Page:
Wednesday, May 21, 2014

Thai Martial Law: Coup or no Coup? (video)

Wisdom Quarterly; Panarat Thepgumpanat, Amy Sawitta Lefevre (Reuters, 5-21-14); CNN
(CNN) Kristie Lu Stout reports on pre-dawn announcement of martial law and its implications

UPDATE 3: Talks to end Thai crisis inconclusive, new round called
  • Army chief met political parties, rival protest groups
  • Meeting inconclusive, said participants
  • Army declared martial law on Tuesday, denies staging a coup
  • Acting PM says he is still in charge, proposes Aug. 3 election
Theravada devotion, Thailand (WQ)
BANGKOK (Reuters) - Thailand's rival political factions would not agree to stop street protests on Wednesday during crisis talks aimed at ending the confrontation a day after the army declared martial law, a pro-government activist said.

Although the military denied Tuesday's surprise intervention amounted to a coup, army chief General Prayuth Chan-ocha appeared to be setting the agenda by forcing groups and organizations with a central role in the crisis to talk.

Streets in the south: Phuket, 2012 (SR)
Issues raised during the meeting included reforming the political system -- a demand made by anti-government protesters -- and ending the demonstrations that have sparked violence, disrupted business, and scared off tourists.

"When asked whether each group can stop protesting, there was no commitment from either side," Thida Thawornseth, a leader of the pro-government "red shirt" political group, told Reuters. "There was no clear conclusion."

Tensions high in Bangkok (March 2010)
Puchong Nutrawong, secretary-general of the Election Commission, who was also at the talks, said all sides would meet again on Thursday.

"The army chief asked us to go back home and think about the things we discussed in order to find a solution for the country," Puchong told Reuters.

Protests continue in Thailand (2010)
Thailand has been riven for nearly 10 years by the rivalry between populist former Prime Minister [corrupt billionaire tycoon] Thaksin Shinawatra and the royalist establishment.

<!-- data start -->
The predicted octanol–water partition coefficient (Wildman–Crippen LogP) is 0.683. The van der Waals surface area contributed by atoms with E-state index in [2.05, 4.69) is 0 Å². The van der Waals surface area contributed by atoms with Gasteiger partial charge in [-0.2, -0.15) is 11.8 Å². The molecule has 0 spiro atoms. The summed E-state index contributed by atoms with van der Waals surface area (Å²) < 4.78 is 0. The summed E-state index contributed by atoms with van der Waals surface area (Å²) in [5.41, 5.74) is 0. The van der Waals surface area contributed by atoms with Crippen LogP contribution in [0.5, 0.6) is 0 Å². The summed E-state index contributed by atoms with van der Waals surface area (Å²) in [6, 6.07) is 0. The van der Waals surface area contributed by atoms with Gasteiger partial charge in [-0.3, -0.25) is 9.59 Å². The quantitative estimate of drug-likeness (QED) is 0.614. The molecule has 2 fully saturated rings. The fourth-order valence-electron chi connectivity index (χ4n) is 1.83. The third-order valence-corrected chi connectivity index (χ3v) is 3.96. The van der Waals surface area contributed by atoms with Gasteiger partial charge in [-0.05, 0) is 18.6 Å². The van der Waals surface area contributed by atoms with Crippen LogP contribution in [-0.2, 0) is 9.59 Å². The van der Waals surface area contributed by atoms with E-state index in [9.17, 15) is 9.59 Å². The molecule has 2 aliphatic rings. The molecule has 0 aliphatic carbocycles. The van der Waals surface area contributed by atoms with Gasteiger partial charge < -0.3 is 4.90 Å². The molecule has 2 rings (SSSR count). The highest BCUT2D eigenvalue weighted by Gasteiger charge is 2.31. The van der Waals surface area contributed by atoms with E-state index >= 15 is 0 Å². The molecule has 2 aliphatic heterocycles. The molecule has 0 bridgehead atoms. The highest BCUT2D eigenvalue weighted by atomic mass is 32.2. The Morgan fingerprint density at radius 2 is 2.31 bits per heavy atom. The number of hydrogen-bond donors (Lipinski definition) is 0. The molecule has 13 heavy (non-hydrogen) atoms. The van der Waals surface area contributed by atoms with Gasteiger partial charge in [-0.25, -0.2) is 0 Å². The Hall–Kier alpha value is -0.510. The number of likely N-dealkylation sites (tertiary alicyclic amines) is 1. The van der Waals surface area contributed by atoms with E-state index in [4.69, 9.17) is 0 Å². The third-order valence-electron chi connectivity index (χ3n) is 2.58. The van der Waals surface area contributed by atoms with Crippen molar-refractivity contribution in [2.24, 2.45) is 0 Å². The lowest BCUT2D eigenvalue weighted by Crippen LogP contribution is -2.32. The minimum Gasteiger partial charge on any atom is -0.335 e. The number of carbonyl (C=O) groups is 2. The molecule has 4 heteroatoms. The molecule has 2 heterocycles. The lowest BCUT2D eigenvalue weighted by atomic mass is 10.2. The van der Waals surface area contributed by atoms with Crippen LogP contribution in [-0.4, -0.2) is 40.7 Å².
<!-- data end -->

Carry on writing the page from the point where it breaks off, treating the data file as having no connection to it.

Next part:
Echo of troubles in Venezuela (AFP)
Thaksin, a former tele-com billionaire who won the loyalty of the rural and urban poor, has lived in self-exile since 2008 but still exerts a huge influence, most recently through a government run by his sister, Yingluck Shinawatra [the latest PM to be ousted, two weeks back].

China troubles Taiwan, April 2014 (UR)
Yingluck was forced to step down as premier by a court two weeks ago, but her caretaker government remains in power, despite the declaration of martial law and six months of sometimes violent protests aimed at ousting it.

The turmoil has driven the [largest Theravada Buddhist] country to the brink of recession and even raised fears of civil war.

Thailand anti-government protests (2009)
The anti-government protesters are opposed to an election, which Thaksin's loyalist would be likely to win. They want a "neutral" prime minister installed to oversee electoral reforms aimed at ending Thaksin's influence.
[They also want to replace the PM system with a citizens' committee of leaders, a move seen as too radical by the military and business interests who need a stable platform to operate their capitalist enterprises extracting labor and resources and channeling it into private hands for the benefit of the few at a steep cost to the many.] More 

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